Early childhood education and care providers are being encouraged to apply for grants to help them offer free health and development checks to 4-year-olds.
The NSW Department of Education and NSW Health are working together to deliver the opt-in Health and Development Checks in Early Childhood Education (HDC) Program, which has made the checks accessible to all 4-year-olds attending participating services, including public preschools, community preschools and long-day care centres.
The 2021 Australian Early Development Census (AEDC) found that over 44 per cent of NSW children are not developmentally on track when they start school. Almost half of all 4-year-olds do not get their recommended health and development check.
The HDC program is an investment that includes health professionals from local health districts working with early childhood services to book in the checks and identify support they may need before school.
They include an assessment of children’s health and development such as their cognitive development, social and emotional development, speech and communication skills, gross and fine motor skills and how their bodies are growing.
The HDC program also aims to increase the number of Aboriginal and Torres Strait Islander children developmentally on track in all 5 of the Australian Early Development Census domains to 55% by 2031, in line with Closing the Gap target 4.
The NSW Department of Education has contributed over $4 million to its new HDC Participation Grant Program, which aims to support eligible services so they can more easily access the HDC program.
Eligible services participating in the HDC program in 2024 can apply for grant funding in up to three of the following categories, with up to $7,500 in total funds available.
- Staffing to support the health and development checks program, for example, providing relief for educators and teachers to take time off the floor to complete pre-assessment questionnaires, or support children during the check.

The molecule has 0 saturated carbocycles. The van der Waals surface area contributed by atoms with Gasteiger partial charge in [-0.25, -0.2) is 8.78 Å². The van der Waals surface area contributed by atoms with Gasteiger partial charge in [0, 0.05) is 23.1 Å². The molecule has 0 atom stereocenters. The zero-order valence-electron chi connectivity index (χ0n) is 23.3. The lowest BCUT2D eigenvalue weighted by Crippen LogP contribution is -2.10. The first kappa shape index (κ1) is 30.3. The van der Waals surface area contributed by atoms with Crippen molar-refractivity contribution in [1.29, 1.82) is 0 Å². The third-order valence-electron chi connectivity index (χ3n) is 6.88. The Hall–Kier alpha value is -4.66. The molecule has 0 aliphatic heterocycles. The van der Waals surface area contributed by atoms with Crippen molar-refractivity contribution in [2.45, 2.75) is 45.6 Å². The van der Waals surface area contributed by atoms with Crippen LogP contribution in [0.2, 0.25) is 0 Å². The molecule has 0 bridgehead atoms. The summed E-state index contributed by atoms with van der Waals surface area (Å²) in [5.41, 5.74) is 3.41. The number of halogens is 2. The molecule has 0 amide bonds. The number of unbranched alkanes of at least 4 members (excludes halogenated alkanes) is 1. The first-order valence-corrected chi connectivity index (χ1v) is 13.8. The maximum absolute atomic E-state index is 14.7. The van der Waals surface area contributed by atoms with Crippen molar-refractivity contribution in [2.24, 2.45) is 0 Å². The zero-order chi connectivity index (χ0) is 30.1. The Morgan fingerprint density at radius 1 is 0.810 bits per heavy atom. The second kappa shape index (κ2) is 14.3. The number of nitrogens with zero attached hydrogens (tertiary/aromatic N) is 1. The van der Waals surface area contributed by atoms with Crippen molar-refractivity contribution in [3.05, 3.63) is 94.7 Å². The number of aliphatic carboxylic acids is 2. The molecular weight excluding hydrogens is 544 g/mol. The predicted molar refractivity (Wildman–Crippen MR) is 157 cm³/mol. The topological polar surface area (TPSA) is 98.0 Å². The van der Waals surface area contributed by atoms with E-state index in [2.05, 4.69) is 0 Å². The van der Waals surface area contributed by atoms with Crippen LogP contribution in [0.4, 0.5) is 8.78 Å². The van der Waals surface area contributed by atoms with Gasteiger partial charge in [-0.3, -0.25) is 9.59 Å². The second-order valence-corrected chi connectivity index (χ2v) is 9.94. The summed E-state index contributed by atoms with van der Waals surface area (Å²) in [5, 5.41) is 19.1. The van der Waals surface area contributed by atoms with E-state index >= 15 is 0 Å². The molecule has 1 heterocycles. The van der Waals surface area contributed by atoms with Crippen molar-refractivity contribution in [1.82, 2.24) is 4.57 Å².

- Developing a suitable space for the health and development checks, for example, repurposing or refurbishing rooms or spaces within the service.
- Building capacity to support children’s health and development after the check, for example, attending workshops or completing training.
Services can check their eligibility for the grant by visiting the department’s website and can apply through SmartyGrants.
Applications will close March 31, 2024.
Deputy Premier and Minister for Education and Early Learning Prue Car said:
“Access to high quality early childhood education and care is crucial to lifting children’s lifelong outcomes and ensures they are starting school with the skills they need to thrive.
“Free health and development checks for 4-year-olds will help identify children who might need additional support before starting school so they can get the best start in life and learning.
“We are excited to launch these checks right across NSW to ensure our littlest learners and their families get the support they need.
“We have listened to the sector and are offering this program to make it even easier for services to support these important checks, so that even more NSW children benefit.”